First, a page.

The Trickle Up Solution
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"Everybody, no matter how poor, dreams of a better life and will fight for it, if given the opportunity."
~ Mildred Robbins Leet, Co-Founder & Board Chair Emerita
(Mildred Robbins Leet, Co-Founder & Board Chair Emerita, pictured third from left)
Trickle Up was founded in 1979 at a time when "trickle down” economics was the conventional wisdom. The economic philosophy of the time was that if you invest in business at the highest level of society, the benefits would eventually trickle down to the rest of the population. Even foreign aid distribution, for all its good intentions, operated from the same perspective. Yet we watched the poor getting poorer while the rich benefited from this approach. It wasn’t working, and communities around the world were suffering as a result. When Trickle Up founders Glen and Mildred Robbins Leet traveled to one of the Caribbean's poorest nations, Dominica, they saw firsthand that huge sums of money allocated to top levels of society never reached the world's poorest.
So, Glen and Mildred gave ten people grants of $100 each to launch their own microenterprises. The Leets provided them with business plans and reports to track their business expenses and earnings. New business activities ranged from building blocks to selling eggs, jams and school uniforms. The Leets knew from their experience that nothing empowers an individual to achieve their dreams more than the trust and encouragement of another human being.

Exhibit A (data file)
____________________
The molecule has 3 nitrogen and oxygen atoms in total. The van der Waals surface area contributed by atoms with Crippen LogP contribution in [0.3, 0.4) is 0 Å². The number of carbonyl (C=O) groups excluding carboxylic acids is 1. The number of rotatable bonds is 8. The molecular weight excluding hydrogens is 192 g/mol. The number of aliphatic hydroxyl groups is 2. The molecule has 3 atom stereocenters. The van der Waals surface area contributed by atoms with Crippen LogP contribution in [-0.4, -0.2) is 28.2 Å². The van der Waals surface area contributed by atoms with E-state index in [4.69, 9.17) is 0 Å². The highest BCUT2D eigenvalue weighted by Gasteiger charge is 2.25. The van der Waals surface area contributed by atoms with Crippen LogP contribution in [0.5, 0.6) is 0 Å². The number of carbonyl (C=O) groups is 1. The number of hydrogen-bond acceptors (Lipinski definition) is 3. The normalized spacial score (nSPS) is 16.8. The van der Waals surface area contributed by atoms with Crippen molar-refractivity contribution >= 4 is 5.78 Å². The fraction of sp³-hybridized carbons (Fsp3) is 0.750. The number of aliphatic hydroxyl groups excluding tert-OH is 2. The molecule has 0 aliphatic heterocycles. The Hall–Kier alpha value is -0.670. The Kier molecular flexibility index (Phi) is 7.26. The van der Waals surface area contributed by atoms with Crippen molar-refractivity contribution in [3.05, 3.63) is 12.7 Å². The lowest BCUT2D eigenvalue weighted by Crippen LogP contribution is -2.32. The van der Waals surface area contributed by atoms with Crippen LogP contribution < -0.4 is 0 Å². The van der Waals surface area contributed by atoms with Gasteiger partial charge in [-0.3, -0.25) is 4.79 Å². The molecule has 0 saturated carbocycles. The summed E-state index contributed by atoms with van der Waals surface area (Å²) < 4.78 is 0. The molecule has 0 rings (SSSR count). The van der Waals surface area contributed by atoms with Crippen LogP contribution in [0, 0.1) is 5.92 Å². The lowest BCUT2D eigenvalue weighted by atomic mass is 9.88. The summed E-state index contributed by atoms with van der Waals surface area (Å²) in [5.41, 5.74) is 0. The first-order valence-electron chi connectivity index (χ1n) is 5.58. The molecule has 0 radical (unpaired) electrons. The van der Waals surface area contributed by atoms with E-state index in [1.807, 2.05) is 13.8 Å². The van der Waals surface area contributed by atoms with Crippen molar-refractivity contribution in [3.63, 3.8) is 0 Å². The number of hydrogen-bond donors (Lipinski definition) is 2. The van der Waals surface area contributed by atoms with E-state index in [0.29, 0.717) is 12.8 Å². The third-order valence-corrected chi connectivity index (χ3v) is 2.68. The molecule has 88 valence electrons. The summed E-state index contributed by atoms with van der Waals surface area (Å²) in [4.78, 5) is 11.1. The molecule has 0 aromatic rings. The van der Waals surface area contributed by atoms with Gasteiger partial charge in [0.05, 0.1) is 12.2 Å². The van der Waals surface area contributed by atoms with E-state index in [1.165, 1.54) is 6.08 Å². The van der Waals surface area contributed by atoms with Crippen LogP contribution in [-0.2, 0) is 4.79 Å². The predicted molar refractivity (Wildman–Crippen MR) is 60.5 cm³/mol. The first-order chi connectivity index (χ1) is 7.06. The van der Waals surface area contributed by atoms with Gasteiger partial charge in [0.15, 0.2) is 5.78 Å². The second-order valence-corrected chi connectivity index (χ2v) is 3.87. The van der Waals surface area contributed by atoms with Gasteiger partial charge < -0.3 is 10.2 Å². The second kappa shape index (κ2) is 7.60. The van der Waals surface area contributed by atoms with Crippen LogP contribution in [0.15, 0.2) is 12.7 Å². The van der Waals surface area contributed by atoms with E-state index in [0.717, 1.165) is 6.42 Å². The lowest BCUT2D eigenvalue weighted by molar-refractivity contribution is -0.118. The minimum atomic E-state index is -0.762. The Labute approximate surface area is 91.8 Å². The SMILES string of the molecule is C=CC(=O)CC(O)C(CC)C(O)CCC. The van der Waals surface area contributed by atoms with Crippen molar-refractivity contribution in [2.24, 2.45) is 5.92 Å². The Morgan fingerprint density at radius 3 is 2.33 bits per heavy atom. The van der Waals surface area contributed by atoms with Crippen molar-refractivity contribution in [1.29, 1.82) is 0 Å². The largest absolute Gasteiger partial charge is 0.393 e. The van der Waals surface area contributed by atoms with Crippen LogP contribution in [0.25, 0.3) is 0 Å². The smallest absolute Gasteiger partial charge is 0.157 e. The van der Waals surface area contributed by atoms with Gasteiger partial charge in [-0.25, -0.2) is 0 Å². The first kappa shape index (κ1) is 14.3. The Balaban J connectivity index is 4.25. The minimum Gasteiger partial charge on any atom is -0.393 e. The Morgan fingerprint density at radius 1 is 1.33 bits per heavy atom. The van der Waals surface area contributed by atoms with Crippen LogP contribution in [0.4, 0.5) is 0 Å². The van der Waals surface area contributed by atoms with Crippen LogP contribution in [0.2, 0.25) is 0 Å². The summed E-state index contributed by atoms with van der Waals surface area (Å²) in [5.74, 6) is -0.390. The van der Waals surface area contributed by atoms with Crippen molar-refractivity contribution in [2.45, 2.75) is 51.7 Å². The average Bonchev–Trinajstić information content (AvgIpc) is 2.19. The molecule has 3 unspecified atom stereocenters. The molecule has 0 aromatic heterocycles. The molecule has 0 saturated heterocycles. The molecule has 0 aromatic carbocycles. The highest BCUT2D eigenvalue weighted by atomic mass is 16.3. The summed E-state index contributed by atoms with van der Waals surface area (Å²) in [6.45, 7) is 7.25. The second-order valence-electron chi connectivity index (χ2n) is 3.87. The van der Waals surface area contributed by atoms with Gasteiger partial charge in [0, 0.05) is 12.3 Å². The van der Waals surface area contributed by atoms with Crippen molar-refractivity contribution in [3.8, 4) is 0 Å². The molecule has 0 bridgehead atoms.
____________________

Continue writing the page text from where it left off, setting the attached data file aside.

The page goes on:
Together, the Leets had come up with a model. They would provide very poor women and men with seed funding in the form of a small grant and basic training on how to grow the business – supplemented in recent years by introducing savings groups to help people build capital. They would put into practice what their experience had taught them over and over again: Investing in individuals at the grassroots level is the most powerful antidote to extreme poverty.
Trickle Up was among a small number of pioneering nonprofits that embraced these radical new ideas for addressing poverty. Poor people, even those with little money or education, could be the architects of their own economic progress. They could be trusted to handle money, whether grants or loans, responsibly and effectively. Importantly, women could be a powerful force for economic development. This approach of helping individuals directly is now widely accepted.
Over thirty years later, the Trickle Up program continues to be a critical vehicle for poor people's social and financial empowerment.